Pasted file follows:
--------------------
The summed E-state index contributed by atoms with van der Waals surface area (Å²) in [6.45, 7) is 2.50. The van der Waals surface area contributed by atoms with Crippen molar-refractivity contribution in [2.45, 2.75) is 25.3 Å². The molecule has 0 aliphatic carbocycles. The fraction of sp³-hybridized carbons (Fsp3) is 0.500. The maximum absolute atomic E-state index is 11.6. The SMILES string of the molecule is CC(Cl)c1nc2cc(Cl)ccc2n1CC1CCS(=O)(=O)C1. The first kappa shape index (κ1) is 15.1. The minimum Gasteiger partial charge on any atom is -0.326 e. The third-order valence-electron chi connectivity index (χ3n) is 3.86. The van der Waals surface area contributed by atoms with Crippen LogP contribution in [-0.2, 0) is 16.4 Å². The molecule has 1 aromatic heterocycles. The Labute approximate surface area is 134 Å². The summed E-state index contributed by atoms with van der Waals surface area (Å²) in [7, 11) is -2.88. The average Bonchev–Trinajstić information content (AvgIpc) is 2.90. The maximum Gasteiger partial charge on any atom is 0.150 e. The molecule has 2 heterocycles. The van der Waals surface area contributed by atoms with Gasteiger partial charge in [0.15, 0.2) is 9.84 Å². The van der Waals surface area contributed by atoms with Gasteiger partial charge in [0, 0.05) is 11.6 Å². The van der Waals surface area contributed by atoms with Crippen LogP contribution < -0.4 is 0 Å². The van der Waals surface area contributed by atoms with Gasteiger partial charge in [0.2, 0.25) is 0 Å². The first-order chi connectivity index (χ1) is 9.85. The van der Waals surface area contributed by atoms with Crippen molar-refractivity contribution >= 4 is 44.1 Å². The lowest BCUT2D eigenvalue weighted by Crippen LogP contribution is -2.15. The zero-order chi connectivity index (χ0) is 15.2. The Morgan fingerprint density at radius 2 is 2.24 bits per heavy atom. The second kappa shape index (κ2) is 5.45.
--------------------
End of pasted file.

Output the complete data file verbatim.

The summed E-state index contributed by atoms with van der Waals surface area (Å²) in [6.45, 7) is 2.50. The van der Waals surface area contributed by atoms with Crippen molar-refractivity contribution in [2.45, 2.75) is 25.3 Å². The molecule has 0 aliphatic carbocycles. The fraction of sp³-hybridized carbons (Fsp3) is 0.500. The maximum absolute atomic E-state index is 11.6. The SMILES string of the molecule is CC(Cl)c1nc2cc(Cl)ccc2n1CC1CCS(=O)(=O)C1. The first kappa shape index (κ1) is 15.1. The minimum Gasteiger partial charge on any atom is -0.326 e. The third-order valence-electron chi connectivity index (χ3n) is 3.86. The van der Waals surface area contributed by atoms with Crippen LogP contribution in [-0.2, 0) is 16.4 Å². The molecule has 1 aromatic heterocycles. The Labute approximate surface area is 134 Å². The summed E-state index contributed by atoms with van der Waals surface area (Å²) in [7, 11) is -2.88. The average Bonchev–Trinajstić information content (AvgIpc) is 2.90. The maximum Gasteiger partial charge on any atom is 0.150 e. The molecule has 2 heterocycles. The van der Waals surface area contributed by atoms with Gasteiger partial charge in [0.15, 0.2) is 9.84 Å². The van der Waals surface area contributed by atoms with Gasteiger partial charge in [0, 0.05) is 11.6 Å². The van der Waals surface area contributed by atoms with Crippen LogP contribution < -0.4 is 0 Å². The van der Waals surface area contributed by atoms with Gasteiger partial charge in [0.2, 0.25) is 0 Å². The first-order chi connectivity index (χ1) is 9.85. The van der Waals surface area contributed by atoms with Crippen molar-refractivity contribution >= 4 is 44.1 Å². The lowest BCUT2D eigenvalue weighted by Crippen LogP contribution is -2.15. The zero-order chi connectivity index (χ0) is 15.2. The Morgan fingerprint density at radius 2 is 2.24 bits per heavy atom. The second kappa shape index (κ2) is 5.45.